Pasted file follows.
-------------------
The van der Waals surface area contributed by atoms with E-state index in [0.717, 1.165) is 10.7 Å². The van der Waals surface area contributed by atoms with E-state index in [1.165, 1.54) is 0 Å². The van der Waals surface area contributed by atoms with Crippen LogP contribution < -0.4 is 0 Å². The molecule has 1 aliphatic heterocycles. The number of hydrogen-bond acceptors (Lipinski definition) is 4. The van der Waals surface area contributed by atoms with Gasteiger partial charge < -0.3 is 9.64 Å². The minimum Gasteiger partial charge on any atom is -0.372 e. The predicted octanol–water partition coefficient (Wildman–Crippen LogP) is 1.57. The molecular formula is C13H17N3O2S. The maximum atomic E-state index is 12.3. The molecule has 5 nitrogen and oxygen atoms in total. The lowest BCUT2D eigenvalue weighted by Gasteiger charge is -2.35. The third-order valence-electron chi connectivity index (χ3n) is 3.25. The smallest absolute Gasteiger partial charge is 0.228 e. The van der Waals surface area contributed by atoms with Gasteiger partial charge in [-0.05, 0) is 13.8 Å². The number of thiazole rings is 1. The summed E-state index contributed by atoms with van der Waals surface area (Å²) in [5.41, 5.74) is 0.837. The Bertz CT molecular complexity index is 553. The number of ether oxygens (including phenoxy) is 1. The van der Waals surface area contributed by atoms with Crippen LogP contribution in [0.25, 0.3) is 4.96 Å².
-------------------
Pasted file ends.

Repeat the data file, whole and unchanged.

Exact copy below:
The van der Waals surface area contributed by atoms with E-state index in [0.717, 1.165) is 10.7 Å². The van der Waals surface area contributed by atoms with E-state index in [1.165, 1.54) is 0 Å². The van der Waals surface area contributed by atoms with Crippen LogP contribution < -0.4 is 0 Å². The molecule has 1 aliphatic heterocycles. The number of hydrogen-bond acceptors (Lipinski definition) is 4. The van der Waals surface area contributed by atoms with Gasteiger partial charge < -0.3 is 9.64 Å². The minimum Gasteiger partial charge on any atom is -0.372 e. The predicted octanol–water partition coefficient (Wildman–Crippen LogP) is 1.57. The molecular formula is C13H17N3O2S. The maximum atomic E-state index is 12.3. The molecule has 5 nitrogen and oxygen atoms in total. The lowest BCUT2D eigenvalue weighted by Gasteiger charge is -2.35. The third-order valence-electron chi connectivity index (χ3n) is 3.25. The smallest absolute Gasteiger partial charge is 0.228 e. The van der Waals surface area contributed by atoms with Gasteiger partial charge in [-0.05, 0) is 13.8 Å². The number of thiazole rings is 1. The summed E-state index contributed by atoms with van der Waals surface area (Å²) in [5.41, 5.74) is 0.837. The Bertz CT molecular complexity index is 553. The number of ether oxygens (including phenoxy) is 1. The van der Waals surface area contributed by atoms with Crippen LogP contribution in [0.25, 0.3) is 4.96 Å².